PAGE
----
450,000 Hours and counting... The Miniatur Wunderland a a dream came true. Model railways are regarded in some social classes as a weird hobby for pensioners. And that’s why it wasn’t surprising that the idea of building the largest model railway of the world had often been smiled at six years ago. If they had added at that time that their Miniatur Wunderland would become one of the most famous exhibitions in Germany, cause hundreds of thousands of overnight stays for the city of Hamburg and would prompt a boom of modellmaking, loud snickers would probably have replaced the doubting grin of many.
Here are more images I found from this wonderful site which I am recommending you to take a look.
This is my first blog entry; I will try to keep it short & sweet.
Here is an amazing diarama by John Pradarelli from Wisconsin. He is working on a HO Scale Reference Book and I will let you know when that comes out
It took him about 90 hours to complete and was built on a piece of pink insulation foam board approximately 2 ft. x 3 ft. John weathered the trains, build and weather the structures, build & paint the people, and build and paint the military vehicles. Not to mention actually building the groundwork as well.
Isn't it great? John, looking forward to more of this type of work.
Buby Die Cast. Toy Train Topic: Buby, Die Cast, Argentina Rail System 1001. 3 volt engine, run by 2 batteries.Train madE BY Buby in box. To most world wide Buby die cast collectors, the story of Buby’s scale train is a mystery, for it’s most common that people talk about Buby’s car and truck products. These are always a valuable gem within any die cast collection for their design and top quality. The story of Buby’s train is truly incredible. This is what Buby himself told us when we last interviewed him… “I'll tell you an anecdote just to make my point: When Martinez the Hoz (the economy minister from 1976 -1980) laid down the barrels for imported goods, we had just made an incredible battery train with a license of a German company, Falher, an excellent train, imagine how amazing it was that we manufactured some of the parts for the German company. Such was the quality and beauty of this fabulous product that Buenos Aires Harrods had bought a large amount of our trains. In their toy department we had designed a special table to exhibit the items… Very nicely and well done. So, one day I went to Harrods to see how people reacted and felt about our new product; if they liked it, what they thought about it and so. When I get to the stand, there was a lady admiring the train, when she suddenly turns it upside down and with this terribly disappointing voice she says "oh it's Argentine" and as she finishes to say that she puts the train back on the table; she walks away towards the imported section and finally ends up buying this low quality, very cheap Japanese train that underneath had the inscription "MADE IN JAPAN", she actually paid much more money for that item and left the store really happy. People who thought like her where the most, and quality had nothing to do in their equation as to buy or don't buy an item.” See Picture Image Gallery of the Buby Train: Buby Train Made in Argentina It was then when Buby decided to stick to cars and trucks, a market he knew better. As a matter of fact, the train was a true gem, and nowadays is a coveted item by collectors from all over the world, specially because of the limited edition and the only railway model within Buby’s collections. See Picture Image Gallery for the Buby Catalogue: Buby. The History in Pictures Read all about Buby, die cast toys made here in Argentina:For more information Press here: Buby and all about the toy die cast.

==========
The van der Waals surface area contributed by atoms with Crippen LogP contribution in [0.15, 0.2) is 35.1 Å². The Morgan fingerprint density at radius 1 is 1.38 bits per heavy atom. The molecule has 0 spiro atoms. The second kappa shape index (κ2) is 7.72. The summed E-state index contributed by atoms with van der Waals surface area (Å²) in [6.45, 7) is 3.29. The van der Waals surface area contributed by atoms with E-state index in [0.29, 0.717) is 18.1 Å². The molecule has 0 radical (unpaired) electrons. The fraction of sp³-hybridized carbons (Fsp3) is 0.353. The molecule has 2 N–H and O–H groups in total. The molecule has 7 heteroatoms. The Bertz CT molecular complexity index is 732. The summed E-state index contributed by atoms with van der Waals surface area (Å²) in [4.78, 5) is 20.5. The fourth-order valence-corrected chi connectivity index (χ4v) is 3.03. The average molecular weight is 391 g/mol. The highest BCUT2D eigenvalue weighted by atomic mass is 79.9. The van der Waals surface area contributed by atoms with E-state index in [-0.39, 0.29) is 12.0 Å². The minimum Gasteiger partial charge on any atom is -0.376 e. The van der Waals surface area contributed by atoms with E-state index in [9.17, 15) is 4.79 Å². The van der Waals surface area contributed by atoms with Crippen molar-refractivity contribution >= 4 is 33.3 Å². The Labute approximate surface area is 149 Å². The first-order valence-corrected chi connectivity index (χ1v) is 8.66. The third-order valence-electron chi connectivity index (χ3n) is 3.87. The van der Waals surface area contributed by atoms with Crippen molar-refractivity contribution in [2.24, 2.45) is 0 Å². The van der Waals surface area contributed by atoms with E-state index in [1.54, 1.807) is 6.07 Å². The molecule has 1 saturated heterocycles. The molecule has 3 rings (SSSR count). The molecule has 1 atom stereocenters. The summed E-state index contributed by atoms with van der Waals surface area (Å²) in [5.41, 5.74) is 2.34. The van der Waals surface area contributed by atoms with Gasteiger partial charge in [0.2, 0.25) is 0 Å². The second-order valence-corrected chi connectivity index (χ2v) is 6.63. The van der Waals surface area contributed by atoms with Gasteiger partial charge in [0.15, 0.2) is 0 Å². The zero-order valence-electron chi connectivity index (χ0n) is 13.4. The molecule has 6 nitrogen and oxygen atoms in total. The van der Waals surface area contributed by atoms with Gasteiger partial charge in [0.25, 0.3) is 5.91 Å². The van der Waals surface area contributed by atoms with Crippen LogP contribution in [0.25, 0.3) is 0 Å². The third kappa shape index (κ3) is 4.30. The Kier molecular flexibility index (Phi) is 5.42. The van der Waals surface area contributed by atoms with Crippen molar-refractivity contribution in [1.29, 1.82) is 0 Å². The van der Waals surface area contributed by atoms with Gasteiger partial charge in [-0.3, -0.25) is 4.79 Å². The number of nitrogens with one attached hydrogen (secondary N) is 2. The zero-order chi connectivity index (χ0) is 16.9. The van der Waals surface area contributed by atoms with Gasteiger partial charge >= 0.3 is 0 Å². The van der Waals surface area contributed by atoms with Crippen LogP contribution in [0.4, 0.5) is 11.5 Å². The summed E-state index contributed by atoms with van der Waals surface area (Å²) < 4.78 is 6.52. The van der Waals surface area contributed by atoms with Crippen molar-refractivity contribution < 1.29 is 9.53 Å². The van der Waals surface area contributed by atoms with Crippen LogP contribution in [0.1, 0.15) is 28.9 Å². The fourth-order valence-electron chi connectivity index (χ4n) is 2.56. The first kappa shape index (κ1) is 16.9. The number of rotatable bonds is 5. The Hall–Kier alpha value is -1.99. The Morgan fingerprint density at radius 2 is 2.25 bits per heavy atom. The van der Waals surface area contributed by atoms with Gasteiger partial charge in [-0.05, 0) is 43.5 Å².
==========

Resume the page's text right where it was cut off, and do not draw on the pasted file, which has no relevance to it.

The Standard Gauge Module Association
Back L to R: Bert Schuck, Jim Kelly, Kirk Lindvig, Kent Anderson